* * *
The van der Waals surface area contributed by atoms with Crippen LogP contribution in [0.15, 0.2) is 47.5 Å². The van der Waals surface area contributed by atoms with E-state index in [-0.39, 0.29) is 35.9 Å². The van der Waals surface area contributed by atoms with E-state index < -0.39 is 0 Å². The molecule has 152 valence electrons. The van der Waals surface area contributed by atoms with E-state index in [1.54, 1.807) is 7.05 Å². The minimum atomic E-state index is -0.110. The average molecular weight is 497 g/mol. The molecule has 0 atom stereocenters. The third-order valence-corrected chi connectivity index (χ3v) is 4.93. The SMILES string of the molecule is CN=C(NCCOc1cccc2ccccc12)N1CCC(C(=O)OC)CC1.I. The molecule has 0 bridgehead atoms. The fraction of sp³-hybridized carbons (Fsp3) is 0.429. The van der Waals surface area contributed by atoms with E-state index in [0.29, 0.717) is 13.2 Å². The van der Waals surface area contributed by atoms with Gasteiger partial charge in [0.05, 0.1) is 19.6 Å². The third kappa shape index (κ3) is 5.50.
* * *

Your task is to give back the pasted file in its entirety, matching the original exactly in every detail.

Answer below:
The van der Waals surface area contributed by atoms with Crippen LogP contribution in [0.15, 0.2) is 47.5 Å². The van der Waals surface area contributed by atoms with E-state index in [-0.39, 0.29) is 35.9 Å². The van der Waals surface area contributed by atoms with E-state index < -0.39 is 0 Å². The molecule has 152 valence electrons. The van der Waals surface area contributed by atoms with E-state index in [1.54, 1.807) is 7.05 Å². The minimum atomic E-state index is -0.110. The average molecular weight is 497 g/mol. The molecule has 0 atom stereocenters. The third-order valence-corrected chi connectivity index (χ3v) is 4.93. The SMILES string of the molecule is CN=C(NCCOc1cccc2ccccc12)N1CCC(C(=O)OC)CC1.I. The molecule has 0 bridgehead atoms. The fraction of sp³-hybridized carbons (Fsp3) is 0.429. The van der Waals surface area contributed by atoms with E-state index in [0.29, 0.717) is 13.2 Å². The van der Waals surface area contributed by atoms with Gasteiger partial charge in [0.05, 0.1) is 19.6 Å². The third kappa shape index (κ3) is 5.50.